And we are forcing ourselves up, up and out, up and over, up and up, towards the highest peak of Edinburgh, clouds grey and fat and hanging low over our heads; the winds whipping cross our covered frames and a voice, a voice that rings consistent and loud in our collective heads: go higher, it says, higher – higher still. From up here you can see the world: the countless cobblestone houses, the “new” Edinburgh pumped fat and full with gorgeous capitalism, the pride of the nation – the castle, the museums, state buildings and theatres – and on a giant hill, miles away, the abandoned Pantheon, looming half-finished and uncomfortable over the city at large.

Higher; higher still. On we climb, the air thinning out around us, and the weather, more insistent and tumultuous, raging around our sopping frames as we huddle together, pushing on, higher still.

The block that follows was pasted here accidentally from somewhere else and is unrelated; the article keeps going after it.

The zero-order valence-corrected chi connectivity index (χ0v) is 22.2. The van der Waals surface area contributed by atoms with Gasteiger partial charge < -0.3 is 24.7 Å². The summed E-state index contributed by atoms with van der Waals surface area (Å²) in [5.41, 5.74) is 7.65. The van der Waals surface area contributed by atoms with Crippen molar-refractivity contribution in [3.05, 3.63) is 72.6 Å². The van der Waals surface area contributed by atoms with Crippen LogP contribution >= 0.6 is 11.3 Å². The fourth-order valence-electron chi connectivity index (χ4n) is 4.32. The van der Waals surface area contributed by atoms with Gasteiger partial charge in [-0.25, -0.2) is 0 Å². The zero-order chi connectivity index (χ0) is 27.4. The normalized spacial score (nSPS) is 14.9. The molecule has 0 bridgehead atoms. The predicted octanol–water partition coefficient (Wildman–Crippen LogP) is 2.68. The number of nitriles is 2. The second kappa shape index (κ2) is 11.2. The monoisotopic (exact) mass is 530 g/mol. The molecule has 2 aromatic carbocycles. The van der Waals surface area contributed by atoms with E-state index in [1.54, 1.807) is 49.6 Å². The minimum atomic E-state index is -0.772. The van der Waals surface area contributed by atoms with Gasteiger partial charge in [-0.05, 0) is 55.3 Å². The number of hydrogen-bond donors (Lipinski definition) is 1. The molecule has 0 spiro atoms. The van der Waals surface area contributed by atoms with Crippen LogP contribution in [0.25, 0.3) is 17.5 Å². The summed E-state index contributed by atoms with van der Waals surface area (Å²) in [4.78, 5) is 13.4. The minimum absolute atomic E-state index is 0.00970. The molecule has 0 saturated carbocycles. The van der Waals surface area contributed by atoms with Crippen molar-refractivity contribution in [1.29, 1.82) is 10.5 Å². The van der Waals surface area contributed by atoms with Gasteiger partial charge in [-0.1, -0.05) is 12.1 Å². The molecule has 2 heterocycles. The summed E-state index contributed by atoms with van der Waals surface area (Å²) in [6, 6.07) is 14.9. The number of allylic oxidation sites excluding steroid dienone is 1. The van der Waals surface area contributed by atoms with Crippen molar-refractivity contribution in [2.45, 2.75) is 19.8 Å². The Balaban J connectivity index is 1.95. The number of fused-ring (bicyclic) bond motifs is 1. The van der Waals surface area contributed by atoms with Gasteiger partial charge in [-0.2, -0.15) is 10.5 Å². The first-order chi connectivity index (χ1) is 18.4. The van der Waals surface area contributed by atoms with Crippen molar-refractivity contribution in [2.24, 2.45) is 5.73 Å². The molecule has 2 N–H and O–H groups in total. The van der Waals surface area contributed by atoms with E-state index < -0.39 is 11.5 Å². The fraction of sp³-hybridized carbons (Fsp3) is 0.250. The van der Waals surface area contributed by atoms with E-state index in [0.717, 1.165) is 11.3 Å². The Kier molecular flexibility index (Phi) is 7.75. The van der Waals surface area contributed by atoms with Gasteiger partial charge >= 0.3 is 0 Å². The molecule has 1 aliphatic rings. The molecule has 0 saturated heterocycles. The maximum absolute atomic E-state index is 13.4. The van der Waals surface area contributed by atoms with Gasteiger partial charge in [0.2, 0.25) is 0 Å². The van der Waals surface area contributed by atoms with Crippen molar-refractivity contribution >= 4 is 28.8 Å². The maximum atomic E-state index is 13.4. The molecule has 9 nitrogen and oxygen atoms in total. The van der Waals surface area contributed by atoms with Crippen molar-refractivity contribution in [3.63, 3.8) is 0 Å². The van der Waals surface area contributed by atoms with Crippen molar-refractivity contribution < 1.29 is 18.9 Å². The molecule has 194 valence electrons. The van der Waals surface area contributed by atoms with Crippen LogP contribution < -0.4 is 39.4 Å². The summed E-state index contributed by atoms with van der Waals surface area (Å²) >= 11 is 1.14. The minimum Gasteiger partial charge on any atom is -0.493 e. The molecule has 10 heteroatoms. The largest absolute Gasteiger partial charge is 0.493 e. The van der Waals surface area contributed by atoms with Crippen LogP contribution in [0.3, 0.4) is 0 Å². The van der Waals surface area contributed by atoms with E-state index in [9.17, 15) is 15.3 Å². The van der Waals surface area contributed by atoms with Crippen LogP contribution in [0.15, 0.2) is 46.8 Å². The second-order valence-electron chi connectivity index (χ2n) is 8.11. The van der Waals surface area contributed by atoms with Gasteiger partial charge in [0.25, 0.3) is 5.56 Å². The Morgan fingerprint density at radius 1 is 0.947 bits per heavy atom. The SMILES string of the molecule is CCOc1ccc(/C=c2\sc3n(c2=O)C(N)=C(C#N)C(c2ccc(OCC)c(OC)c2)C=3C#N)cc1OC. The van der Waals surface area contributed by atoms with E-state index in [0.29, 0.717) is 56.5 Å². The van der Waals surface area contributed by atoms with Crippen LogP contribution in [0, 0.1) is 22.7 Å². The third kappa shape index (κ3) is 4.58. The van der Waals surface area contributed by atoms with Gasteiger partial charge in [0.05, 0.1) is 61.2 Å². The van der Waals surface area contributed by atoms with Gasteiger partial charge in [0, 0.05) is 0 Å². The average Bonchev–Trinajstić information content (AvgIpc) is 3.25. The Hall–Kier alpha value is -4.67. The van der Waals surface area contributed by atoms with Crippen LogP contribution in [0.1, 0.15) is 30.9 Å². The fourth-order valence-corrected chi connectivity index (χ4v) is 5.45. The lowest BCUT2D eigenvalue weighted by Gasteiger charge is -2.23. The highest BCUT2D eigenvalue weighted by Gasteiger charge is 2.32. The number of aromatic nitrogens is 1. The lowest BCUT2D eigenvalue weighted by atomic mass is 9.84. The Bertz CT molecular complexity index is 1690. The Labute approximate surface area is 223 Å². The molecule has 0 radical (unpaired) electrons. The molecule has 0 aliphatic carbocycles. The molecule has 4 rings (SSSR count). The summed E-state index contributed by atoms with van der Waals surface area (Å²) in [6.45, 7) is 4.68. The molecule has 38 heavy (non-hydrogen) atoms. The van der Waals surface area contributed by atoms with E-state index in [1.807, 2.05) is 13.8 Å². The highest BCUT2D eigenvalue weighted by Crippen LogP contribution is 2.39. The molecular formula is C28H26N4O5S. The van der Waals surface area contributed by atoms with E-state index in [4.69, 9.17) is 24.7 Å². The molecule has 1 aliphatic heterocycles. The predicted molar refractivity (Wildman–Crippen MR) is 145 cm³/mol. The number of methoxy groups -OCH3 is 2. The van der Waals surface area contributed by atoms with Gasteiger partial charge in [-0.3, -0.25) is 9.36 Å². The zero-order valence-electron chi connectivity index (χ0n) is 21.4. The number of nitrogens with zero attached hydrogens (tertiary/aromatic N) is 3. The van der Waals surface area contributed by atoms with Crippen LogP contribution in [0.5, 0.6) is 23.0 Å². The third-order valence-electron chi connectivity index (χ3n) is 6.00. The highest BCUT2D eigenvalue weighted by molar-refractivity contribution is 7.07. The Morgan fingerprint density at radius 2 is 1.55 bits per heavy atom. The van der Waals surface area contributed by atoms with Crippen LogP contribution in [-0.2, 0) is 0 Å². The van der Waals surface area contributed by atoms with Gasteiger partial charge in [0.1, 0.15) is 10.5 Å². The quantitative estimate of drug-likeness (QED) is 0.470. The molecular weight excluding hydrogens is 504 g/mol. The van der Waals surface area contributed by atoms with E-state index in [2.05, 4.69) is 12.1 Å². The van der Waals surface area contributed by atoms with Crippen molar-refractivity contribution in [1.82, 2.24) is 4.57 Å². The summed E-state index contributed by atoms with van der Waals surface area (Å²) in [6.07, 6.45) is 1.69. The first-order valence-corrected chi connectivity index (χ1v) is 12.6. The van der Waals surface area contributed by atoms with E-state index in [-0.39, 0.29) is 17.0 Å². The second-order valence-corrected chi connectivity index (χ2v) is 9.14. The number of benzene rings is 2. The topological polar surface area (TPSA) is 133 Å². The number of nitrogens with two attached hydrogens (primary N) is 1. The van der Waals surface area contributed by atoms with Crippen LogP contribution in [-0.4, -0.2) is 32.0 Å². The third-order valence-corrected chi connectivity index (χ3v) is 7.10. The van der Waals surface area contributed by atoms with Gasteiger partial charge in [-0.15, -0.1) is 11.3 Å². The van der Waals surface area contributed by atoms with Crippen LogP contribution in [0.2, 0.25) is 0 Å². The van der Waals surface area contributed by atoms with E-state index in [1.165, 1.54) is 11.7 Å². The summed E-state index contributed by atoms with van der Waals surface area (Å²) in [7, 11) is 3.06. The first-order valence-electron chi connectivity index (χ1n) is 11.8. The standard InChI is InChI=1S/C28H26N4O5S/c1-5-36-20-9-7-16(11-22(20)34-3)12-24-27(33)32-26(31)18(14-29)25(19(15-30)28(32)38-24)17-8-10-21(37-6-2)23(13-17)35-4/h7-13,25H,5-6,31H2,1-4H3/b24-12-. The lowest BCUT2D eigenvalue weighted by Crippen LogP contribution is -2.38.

And ahead of us, a peak. A top. A view. And we stand, the five of us – five friends, spanning some six decades in total – all come together, admiring the view. Up here you can see for miles.

And in this moment I feel somehow that I am whole. I am part of something, a great and terrifying and somehow bizarrely comforting Other. Like minuscule ants on the precipice of being sucked into a gargantuan vacuum cleaner; I feel calm, confident, at peace… in the eye of the storm. But we are here, on top of the world, and we are together, the five of us, facing it at large for the briefest of seconds, five as one. And then we venture forward and off, off the precipice and down, into the dark, into the woods.